The Importance of Backups

September 29, 2004

Categories: Webmaster

It’s a sad fact of the webhosting industry that hosts go down on a regular basis.

It could be a harddrive failure, other hardware failure, security failure, network failure, general datacenter failure - any number of issues.

Point is, although some hosts get up, others do not.

And no matter how the issues involved are addressed, the simple fact is that you could lose data.

You will almost certainly have static files saved on your own harddrive - you probably had to make sure you had local copies to upload. Do ensure you burn those copies to CD or DVD.

However, the real problem is with dynamic files, not least databases. Forums, directories, shopping cart lists - they are particularly vulnerable to webhosting failures. Because when the host goes down, you can often find that all you have left of your database is your last saved copy.

When was the last time you saved your online databases?

You should absolutely ensure you save them on a regular basis - every few days at least where the database information changes or is added to on a regular basis. For example, such as this news blog.

That way, in the event of a hosting failure, you can at least recover fairly up to date information, and minimise your losses.

What’s that? Your host does regular backups?

Well, that may well be - but what you probably aren’t aware of is that web hosting companies are not making individual backups of your individual files - they are making large backups of the entire hardrive. They are effectively ensuring that they can recover fairly up to date information for the hardrive if it needs to be replaced.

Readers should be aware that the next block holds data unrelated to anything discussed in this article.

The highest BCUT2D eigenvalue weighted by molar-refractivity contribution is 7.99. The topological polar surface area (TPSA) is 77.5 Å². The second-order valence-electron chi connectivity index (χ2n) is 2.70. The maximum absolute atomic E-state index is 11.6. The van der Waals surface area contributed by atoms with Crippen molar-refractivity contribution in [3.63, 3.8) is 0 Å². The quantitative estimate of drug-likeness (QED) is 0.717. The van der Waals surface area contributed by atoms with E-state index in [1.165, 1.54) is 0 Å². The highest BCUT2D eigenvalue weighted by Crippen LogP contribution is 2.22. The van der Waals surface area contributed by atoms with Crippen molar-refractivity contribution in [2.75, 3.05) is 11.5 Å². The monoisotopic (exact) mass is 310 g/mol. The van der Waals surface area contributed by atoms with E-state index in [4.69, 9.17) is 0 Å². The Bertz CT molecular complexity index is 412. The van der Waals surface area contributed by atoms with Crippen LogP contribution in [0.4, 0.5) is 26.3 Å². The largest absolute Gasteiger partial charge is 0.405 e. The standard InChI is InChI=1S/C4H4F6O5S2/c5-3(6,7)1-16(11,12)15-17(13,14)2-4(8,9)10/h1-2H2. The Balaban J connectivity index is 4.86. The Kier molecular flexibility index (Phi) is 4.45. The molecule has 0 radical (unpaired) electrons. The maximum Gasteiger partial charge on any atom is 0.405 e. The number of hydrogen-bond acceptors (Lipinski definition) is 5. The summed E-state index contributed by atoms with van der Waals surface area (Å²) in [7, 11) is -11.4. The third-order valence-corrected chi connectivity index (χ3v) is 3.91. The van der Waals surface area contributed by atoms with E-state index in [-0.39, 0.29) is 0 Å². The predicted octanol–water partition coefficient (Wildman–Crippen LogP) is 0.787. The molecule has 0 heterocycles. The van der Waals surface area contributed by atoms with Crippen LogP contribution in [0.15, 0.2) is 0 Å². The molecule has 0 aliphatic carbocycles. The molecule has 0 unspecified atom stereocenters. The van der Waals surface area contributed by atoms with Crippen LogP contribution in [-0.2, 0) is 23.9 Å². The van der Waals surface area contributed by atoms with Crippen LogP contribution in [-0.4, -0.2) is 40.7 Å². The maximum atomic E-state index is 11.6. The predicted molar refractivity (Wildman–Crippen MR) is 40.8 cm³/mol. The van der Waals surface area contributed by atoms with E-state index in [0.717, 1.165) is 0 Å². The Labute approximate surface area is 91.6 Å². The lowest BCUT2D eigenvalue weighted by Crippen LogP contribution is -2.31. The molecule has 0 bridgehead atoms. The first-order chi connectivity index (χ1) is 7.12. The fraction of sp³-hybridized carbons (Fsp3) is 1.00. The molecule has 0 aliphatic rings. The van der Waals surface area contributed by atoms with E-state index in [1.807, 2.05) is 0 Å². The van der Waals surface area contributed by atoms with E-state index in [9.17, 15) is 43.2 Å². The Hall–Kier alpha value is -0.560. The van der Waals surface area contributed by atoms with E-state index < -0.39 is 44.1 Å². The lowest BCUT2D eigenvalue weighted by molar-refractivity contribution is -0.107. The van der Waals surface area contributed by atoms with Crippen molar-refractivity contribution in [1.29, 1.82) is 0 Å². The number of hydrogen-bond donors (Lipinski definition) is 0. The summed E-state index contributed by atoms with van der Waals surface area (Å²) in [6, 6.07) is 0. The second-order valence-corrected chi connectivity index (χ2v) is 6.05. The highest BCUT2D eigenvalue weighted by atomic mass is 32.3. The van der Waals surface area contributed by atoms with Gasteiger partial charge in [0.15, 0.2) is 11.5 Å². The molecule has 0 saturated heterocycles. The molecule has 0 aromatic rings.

Also, be aware that most hosts do not guarantee backups anyway - and just because your files may be recoverable from the host company’s backup, does not mean to say that your files can be recovered.

Hosting companies may not offer backups of your individual files, even if they have a general backup of the hardrive.

Ultimately, your own backups are your own responsibility. If you don;t learn that now, then you open yourself up to learning the hard way. That’s how many people learned they had to make regular backups. That’s how I learned.

I’ve had servers breakdown on me twice, with difference companies. The first time, I nearly lost everything on it. The second time, I at least had backups to rebuild with.

But the point does need emphasising for general web users:

If you lose your data because you do not have backups, you only have one person to blame. You.

You have been clearly warned.

Link: The Importance of Backups